Mound council’s decision means tobacco retailers like Smokes 4 Less may get a reprieve. (Elizabeth Hustad/Laker Pioneer)

The same day that Hennepin County approved changes to its Ordinance 21 governing retail tobacco sales, the city of Mound decided it was having none of it.

Mound city councilmembers resolved 4-1 on July 9 to place on city staffers the onus of drafting its own ordinance for regulating tobacco sales, circumventing the county’s more stringent regulations, which take effect Jan. 1 next year.

For 30 minutes councilmembers inveighed against the effects tobacco has on people’s health but quickly moved on to lambast the role of government in consumer decisions, caution against the potentially negative impact tighter restrictions could have on local businesses and question the efficacy such regulations would actually have in reducing tobacco use among Westonka’s younger population.

“I do not want to see another business close up in this town,” Councilmember Jeff Bergquist said. “Some people argue that they may not close because of this, but we don’t really know that. Certainly, gas stations don’t make their money on gas.”

Councilmember Sherrie Pugh cast the sole dissenting vote, conceding a “personal vehemence” against the tobacco industry.

“I don’t believe in helping foster bad health and supporting an industry that has helped in forming an addictive drug,” Pugh said.

The revisions to Hennepin County’s Ordinance 21 raise the minimum sales age for tobacco products from 18 to 21; restrict the sale of flavored tobacco, including menthol, to adult-only tobacco stores; and prohibit the sale of cigars priced under $3.

Minnesota statute hedges tobacco licensing authority with the county if a city has not adopted its own ordinance for regulating tobacco sales. Mound has historically yielded such authority to Hennepin County, but with its decision Tuesday the city will now have until that same Jan. 1 deadline to decide how it will regulate and license its five tobacco retailers going forward.

Though Bergquist said he agreed with the county’s decision to raise the tobacco purchasing age to 21, he had an issue with the patchwork way the new restrictions would be applied and said he’d prefer such a revision be made at the state level. 

Neighboring Wright and Carver counties, as well as other cities in Hennepin County, notably Spring Park and Orono, have their own ordinances that align with Minnesota state law, which stipulates 18 as the legal purchasing age for tobacco.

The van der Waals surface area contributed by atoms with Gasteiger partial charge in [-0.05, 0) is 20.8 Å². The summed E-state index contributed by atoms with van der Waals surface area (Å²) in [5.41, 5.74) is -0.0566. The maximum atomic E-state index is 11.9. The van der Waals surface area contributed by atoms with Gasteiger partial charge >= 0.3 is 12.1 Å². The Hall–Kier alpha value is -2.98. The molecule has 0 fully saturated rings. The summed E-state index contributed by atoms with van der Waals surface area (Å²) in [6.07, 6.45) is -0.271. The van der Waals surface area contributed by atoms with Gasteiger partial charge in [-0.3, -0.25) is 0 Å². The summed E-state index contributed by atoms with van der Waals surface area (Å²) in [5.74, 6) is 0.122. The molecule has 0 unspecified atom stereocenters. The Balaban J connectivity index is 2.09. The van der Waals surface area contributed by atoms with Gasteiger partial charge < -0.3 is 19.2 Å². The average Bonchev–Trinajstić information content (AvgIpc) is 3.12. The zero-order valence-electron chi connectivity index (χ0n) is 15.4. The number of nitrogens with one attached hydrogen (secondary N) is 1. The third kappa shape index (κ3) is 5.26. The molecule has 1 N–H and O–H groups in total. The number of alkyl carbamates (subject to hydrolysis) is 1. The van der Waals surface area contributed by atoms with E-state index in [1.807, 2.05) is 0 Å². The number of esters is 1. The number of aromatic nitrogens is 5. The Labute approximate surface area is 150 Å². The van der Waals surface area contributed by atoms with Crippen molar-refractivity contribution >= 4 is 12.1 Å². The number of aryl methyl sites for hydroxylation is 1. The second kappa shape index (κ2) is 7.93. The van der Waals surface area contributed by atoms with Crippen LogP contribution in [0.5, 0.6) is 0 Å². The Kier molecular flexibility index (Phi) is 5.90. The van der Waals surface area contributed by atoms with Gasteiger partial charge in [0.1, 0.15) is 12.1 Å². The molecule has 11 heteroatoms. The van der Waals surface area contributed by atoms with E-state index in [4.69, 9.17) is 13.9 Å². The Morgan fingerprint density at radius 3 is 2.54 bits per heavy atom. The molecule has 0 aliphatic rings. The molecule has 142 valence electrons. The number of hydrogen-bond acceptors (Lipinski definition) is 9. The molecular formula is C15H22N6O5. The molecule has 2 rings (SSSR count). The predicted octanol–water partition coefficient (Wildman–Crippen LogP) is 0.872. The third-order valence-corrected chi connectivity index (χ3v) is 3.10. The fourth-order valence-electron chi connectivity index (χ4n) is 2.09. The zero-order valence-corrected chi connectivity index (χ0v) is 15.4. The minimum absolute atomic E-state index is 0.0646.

Councilmember Paula Larson, like Pugh, was effusive in her hatred of cigarettes. But she quickly expressed frustration with government meddling in the consumer decisions of legal adults.

“What’s more terrifying to me is to have the government telling us what we’re supposed to do with our health,” Larson said. She compared the county’s tightened control over tobacco to similar restrictions that some cities have on sugar-heavy foods.

Mayor Ray Salazar more than once referred to Hennepin County’s revisions as merely “feel good” measures that would have little to no impact on tobacco use but which could drive consumer dollars out of Mound and into nearby Spring Park and Orono.

Of the six jurisdictions originally to be affected by Hennepin County’s revisions, only one, the Minneapolis-St. Paul Airport, may end up actually adopting them.

Rogers had already approved its own tobacco ordinance late last month, and Mayor Ruotsinoja of St. Bonifacius said that his city is considering drafting its own ordinance now that Hennepin has voted to go ahead with the changes. Greenfield Mayor Brad Johnson indicated that his city was leaning toward doing the same.

Neither Rockford nor MSP has made a formal decision on the matter, but Rick King, chairman of the Metropolitan Airports Commission, said in an email that it is unlikely MSP will deviate from county regulations, saying that few of the airport’s retailers would be affected. 

Minnesota Student Survey data on tobacco use by ninth- and eleventh-graders in suburban Hennepin County show that while ninth-graders in Westonka are in line with county trends for tobacco use, the district’s eleventh-graders use tobacco at more than twice the county’s average rate.

More than a third of Westonka eleventh-graders said they had used tobacco during the 30 days prior to the survey, compared to a 19 percent average for suburban Hennepin County, survey results show. That number was largely driven by the district’s wide discrepancies in the use of chewing tobacco, e-cigarettes and flavored tobacco.

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